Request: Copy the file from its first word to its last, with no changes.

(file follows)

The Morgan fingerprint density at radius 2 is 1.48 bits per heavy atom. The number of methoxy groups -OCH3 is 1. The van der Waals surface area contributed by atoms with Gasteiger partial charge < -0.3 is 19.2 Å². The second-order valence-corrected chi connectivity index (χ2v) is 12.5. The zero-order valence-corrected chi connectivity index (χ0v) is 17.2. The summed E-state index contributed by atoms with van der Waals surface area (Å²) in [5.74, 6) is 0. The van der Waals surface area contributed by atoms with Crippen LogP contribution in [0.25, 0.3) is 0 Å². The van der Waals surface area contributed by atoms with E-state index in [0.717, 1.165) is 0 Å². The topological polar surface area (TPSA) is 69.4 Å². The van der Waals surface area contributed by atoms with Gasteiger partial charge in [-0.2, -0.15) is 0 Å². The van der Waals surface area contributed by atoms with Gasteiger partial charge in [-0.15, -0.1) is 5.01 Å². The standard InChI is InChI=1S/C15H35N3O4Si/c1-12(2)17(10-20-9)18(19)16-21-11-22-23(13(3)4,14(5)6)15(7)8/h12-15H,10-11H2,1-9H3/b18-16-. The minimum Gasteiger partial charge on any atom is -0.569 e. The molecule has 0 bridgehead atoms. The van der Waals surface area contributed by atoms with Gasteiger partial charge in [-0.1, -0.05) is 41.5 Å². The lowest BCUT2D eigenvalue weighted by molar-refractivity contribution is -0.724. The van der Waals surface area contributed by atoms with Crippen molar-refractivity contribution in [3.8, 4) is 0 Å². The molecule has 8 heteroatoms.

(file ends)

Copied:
The Morgan fingerprint density at radius 2 is 1.48 bits per heavy atom. The number of methoxy groups -OCH3 is 1. The van der Waals surface area contributed by atoms with Gasteiger partial charge < -0.3 is 19.2 Å². The second-order valence-corrected chi connectivity index (χ2v) is 12.5. The zero-order valence-corrected chi connectivity index (χ0v) is 17.2. The summed E-state index contributed by atoms with van der Waals surface area (Å²) in [5.74, 6) is 0. The van der Waals surface area contributed by atoms with Crippen LogP contribution in [0.25, 0.3) is 0 Å². The van der Waals surface area contributed by atoms with E-state index in [0.717, 1.165) is 0 Å². The topological polar surface area (TPSA) is 69.4 Å². The van der Waals surface area contributed by atoms with Gasteiger partial charge in [-0.2, -0.15) is 0 Å². The van der Waals surface area contributed by atoms with Gasteiger partial charge in [-0.15, -0.1) is 5.01 Å². The standard InChI is InChI=1S/C15H35N3O4Si/c1-12(2)17(10-20-9)18(19)16-21-11-22-23(13(3)4,14(5)6)15(7)8/h12-15H,10-11H2,1-9H3/b18-16-. The minimum Gasteiger partial charge on any atom is -0.569 e. The molecule has 0 bridgehead atoms. The van der Waals surface area contributed by atoms with Gasteiger partial charge in [-0.1, -0.05) is 41.5 Å². The lowest BCUT2D eigenvalue weighted by molar-refractivity contribution is -0.724. The van der Waals surface area contributed by atoms with Crippen molar-refractivity contribution in [3.8, 4) is 0 Å². The molecule has 8 heteroatoms.